The Effects Of Dobbs On Cancer Care

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Project HOPE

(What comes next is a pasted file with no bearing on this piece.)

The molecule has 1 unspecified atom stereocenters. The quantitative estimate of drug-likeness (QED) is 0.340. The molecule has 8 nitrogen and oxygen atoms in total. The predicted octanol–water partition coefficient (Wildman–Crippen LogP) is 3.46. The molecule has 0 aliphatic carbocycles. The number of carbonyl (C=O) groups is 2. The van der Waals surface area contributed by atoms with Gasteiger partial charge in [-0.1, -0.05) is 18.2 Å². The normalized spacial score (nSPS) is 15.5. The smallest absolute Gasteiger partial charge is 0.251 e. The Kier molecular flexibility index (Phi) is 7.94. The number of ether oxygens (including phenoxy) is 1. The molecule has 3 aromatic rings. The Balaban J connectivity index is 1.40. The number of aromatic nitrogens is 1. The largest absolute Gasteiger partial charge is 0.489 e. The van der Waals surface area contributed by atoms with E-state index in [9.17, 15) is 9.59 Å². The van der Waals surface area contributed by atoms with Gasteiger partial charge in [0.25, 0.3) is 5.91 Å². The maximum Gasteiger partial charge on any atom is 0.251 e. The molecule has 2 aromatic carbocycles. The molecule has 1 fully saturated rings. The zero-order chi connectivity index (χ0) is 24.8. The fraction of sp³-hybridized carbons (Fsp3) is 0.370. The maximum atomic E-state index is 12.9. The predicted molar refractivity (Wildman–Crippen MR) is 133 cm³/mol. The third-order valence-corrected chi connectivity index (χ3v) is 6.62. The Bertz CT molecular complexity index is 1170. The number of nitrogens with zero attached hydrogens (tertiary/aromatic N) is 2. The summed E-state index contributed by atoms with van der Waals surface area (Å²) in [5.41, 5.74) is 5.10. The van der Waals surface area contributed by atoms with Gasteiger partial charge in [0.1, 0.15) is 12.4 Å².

When the US Supreme Court overturned Roe v. Wade in 2022, the justices declared more than seven times that the decision would “return the issue of abortion to the people’s elected representatives.” Dobbs v. Jackson Women’s Health Organization suggested this would free the judiciary of a role in abortion policy debates, but quite the opposite has occurred. Overturning constitutional protection for access to abortion has unleashed confusion, chaos, and conflict across states with incompatible laws, between state and federal laws, and at the patient’s bedside. Dobbs did not remove abortion from the dockets: In the first quarter of 2024, the US Supreme Court will hear two new abortion-related cases, one involving Food and Drug Administration (FDA) regulation of mifepristone, the other regarding state law conflicts with the federal Emergency Medical Treatment and Labor Act (EMTALA), which has protected patients with medical emergencies since 1986. The increasing legal chaos after Dobbs has led not only to profound interstate and federal-state conflict, but also deeper fragmentation in US health care, greater health risks for patients living in abortion restrictive states, and shifts in how and where medicine is practiced. Medical care has become more challenging and precarious for people of reproductive age and their providers.

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